Mincer Poppadopolis is a 2nd generation American. His parents came to the United States in the early 50s, with Mincer's father's career as a Fuller Brush salesman taking him, his wife, and young Mincer all across eastern United States. They finally settled in East Lansing, MI, where Mincer and his daughter now reside. Mincer's lackluster performance in high school, coupled with financial hardships, forced the young man to go to work at a local Kentucky Fried Chicken. He began behind the frier. After 18 years, he now owns his own Taco Bell / KFC / TCBY restaurant, and is looking to open a Pizza Hut not five minutes from his house. "Hard work is the American dream!" he shouts. "I work hard, and look! I am making money!" To illustrate his point, he pulls out a Detroit Tiger money clip from his black satin Detroit Tiger jacket, and rolls his fat fingers over the bunched dollar bills wedged into the clip. The sound made is not unlike what you hear when bicycle wheel spokes flicker over the edge of a Topps card. He grins, and shakes his money clip furiously. "I know I am money!"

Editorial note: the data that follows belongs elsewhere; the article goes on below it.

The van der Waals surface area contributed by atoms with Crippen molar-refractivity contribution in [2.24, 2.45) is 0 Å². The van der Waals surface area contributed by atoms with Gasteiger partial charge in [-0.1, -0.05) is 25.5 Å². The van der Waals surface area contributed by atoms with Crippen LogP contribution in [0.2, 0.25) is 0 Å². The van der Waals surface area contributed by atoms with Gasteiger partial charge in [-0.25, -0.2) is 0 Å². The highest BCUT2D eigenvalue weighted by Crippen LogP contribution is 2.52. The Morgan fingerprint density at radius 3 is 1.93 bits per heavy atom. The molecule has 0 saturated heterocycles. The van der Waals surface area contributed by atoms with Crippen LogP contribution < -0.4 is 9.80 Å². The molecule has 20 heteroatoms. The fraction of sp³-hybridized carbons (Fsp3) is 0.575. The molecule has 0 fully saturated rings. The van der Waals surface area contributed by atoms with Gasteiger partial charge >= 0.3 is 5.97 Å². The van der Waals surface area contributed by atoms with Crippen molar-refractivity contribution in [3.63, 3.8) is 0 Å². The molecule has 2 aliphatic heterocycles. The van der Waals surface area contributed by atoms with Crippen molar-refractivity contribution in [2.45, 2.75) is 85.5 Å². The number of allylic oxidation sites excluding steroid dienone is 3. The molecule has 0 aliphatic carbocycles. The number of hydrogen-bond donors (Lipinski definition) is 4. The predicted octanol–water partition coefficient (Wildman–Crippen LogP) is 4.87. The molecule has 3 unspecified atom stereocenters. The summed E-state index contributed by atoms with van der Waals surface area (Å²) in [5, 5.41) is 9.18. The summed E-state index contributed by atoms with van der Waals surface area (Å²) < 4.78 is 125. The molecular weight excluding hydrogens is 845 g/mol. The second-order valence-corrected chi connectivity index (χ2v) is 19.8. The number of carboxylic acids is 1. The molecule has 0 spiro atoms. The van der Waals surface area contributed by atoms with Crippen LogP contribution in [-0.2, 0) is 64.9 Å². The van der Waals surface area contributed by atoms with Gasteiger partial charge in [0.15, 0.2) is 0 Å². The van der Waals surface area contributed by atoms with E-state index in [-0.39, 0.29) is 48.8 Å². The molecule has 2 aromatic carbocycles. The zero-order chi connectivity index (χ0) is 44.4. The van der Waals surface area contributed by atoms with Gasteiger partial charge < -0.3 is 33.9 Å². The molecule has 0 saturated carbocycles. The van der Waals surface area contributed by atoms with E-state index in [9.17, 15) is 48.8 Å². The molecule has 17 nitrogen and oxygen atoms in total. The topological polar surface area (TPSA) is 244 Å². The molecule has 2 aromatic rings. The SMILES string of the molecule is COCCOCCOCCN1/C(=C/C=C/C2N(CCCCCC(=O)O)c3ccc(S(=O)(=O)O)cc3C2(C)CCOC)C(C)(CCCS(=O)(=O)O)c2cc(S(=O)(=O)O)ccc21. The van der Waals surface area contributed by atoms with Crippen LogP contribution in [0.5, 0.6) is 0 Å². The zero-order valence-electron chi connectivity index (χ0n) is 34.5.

As you might discern from his couture and accoutrements, Mincer is also a huge baseball fan. He has one room in his house dedicated to his favorite Tiger of all time, outfielder Milt Cuyler. Cuyler, a player known for his speed and little else, played only one full year in the majors. In 1991, his first full year in the majors, Cuyler stole 41 bases and scored 77 runs, leading off for a Tiger team transitioning from its mid-80s heyday into a dark descent into futility. The wood paneled walls of Mincer's study are draped in pennants and pictures and clippings concerning the little-known Tiger. "I don't know how it happened," Ferrarri Poppadopolis muses, her teeth mulling over her wad of sweet-smelling gum the way her cat-like mind mulls over memories. "I think he just saw Mel steal a base or get a hit or do something one day, and then, from what I know, it was all you could do to get Dad to talk about anything else. Besides, I was only 3 or 4. Why are you even talking to me about this?" Included in Mincer's collection of Cuyler memorabilia is a picture of Cuyler shaking Mincer's hand - it was taken at a local card show circa 1992. The look in Mincer's eyes: pure, focused madness, the type of madness typical of eccentric geniuses and misunderstood artists. The look in Cuyler's face: shock, dismay, seasoned with a small helping of fear, or perhaps a sense of his own baseball mortality. Cuyler's hand disappears into the swarthy man's grip the way a rat disappears into the unhinged maw of a cobra.